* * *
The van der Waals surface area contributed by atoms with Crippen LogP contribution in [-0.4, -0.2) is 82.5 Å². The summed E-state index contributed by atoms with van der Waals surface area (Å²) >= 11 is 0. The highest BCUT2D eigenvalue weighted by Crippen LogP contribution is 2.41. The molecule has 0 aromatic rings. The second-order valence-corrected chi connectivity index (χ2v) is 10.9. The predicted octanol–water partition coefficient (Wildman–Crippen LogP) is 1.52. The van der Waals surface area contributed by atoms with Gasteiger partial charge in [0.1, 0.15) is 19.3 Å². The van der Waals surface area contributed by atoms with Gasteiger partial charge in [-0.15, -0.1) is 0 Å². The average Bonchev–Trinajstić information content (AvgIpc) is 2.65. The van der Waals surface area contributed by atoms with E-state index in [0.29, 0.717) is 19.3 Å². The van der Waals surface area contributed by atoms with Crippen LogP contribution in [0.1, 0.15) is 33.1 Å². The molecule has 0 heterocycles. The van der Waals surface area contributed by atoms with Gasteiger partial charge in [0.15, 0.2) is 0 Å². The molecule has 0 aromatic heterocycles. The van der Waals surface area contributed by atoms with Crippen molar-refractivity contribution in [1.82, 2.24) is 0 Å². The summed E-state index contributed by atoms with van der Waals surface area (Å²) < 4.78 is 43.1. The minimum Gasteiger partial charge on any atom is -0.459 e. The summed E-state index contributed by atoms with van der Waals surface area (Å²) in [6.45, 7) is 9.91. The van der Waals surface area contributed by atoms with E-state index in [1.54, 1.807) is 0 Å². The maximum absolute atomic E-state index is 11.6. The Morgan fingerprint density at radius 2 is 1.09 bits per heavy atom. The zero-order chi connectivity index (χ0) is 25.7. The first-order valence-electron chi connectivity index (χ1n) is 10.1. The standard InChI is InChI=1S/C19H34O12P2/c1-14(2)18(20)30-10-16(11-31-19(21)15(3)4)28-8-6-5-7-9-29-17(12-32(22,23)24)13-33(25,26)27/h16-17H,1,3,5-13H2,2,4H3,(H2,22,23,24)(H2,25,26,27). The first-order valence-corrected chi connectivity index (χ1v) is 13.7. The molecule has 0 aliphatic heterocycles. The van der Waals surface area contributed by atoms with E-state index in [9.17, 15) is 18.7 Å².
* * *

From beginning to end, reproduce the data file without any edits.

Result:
The van der Waals surface area contributed by atoms with Crippen LogP contribution in [-0.4, -0.2) is 82.5 Å². The summed E-state index contributed by atoms with van der Waals surface area (Å²) >= 11 is 0. The highest BCUT2D eigenvalue weighted by Crippen LogP contribution is 2.41. The molecule has 0 aromatic rings. The second-order valence-corrected chi connectivity index (χ2v) is 10.9. The predicted octanol–water partition coefficient (Wildman–Crippen LogP) is 1.52. The van der Waals surface area contributed by atoms with Gasteiger partial charge in [0.1, 0.15) is 19.3 Å². The van der Waals surface area contributed by atoms with Gasteiger partial charge in [-0.15, -0.1) is 0 Å². The average Bonchev–Trinajstić information content (AvgIpc) is 2.65. The van der Waals surface area contributed by atoms with E-state index in [0.29, 0.717) is 19.3 Å². The van der Waals surface area contributed by atoms with Crippen LogP contribution in [0.1, 0.15) is 33.1 Å². The molecule has 0 heterocycles. The van der Waals surface area contributed by atoms with Gasteiger partial charge in [0.15, 0.2) is 0 Å². The molecule has 0 aromatic heterocycles. The van der Waals surface area contributed by atoms with Crippen molar-refractivity contribution in [1.82, 2.24) is 0 Å². The summed E-state index contributed by atoms with van der Waals surface area (Å²) < 4.78 is 43.1. The minimum Gasteiger partial charge on any atom is -0.459 e. The summed E-state index contributed by atoms with van der Waals surface area (Å²) in [6.45, 7) is 9.91. The van der Waals surface area contributed by atoms with E-state index in [1.54, 1.807) is 0 Å². The maximum absolute atomic E-state index is 11.6. The Morgan fingerprint density at radius 2 is 1.09 bits per heavy atom. The zero-order chi connectivity index (χ0) is 25.7. The first-order valence-electron chi connectivity index (χ1n) is 10.1. The standard InChI is InChI=1S/C19H34O12P2/c1-14(2)18(20)30-10-16(11-31-19(21)15(3)4)28-8-6-5-7-9-29-17(12-32(22,23)24)13-33(25,26)27/h16-17H,1,3,5-13H2,2,4H3,(H2,22,23,24)(H2,25,26,27). The first-order valence-corrected chi connectivity index (χ1v) is 13.7. The molecule has 0 aliphatic heterocycles. The van der Waals surface area contributed by atoms with E-state index in [9.17, 15) is 18.7 Å².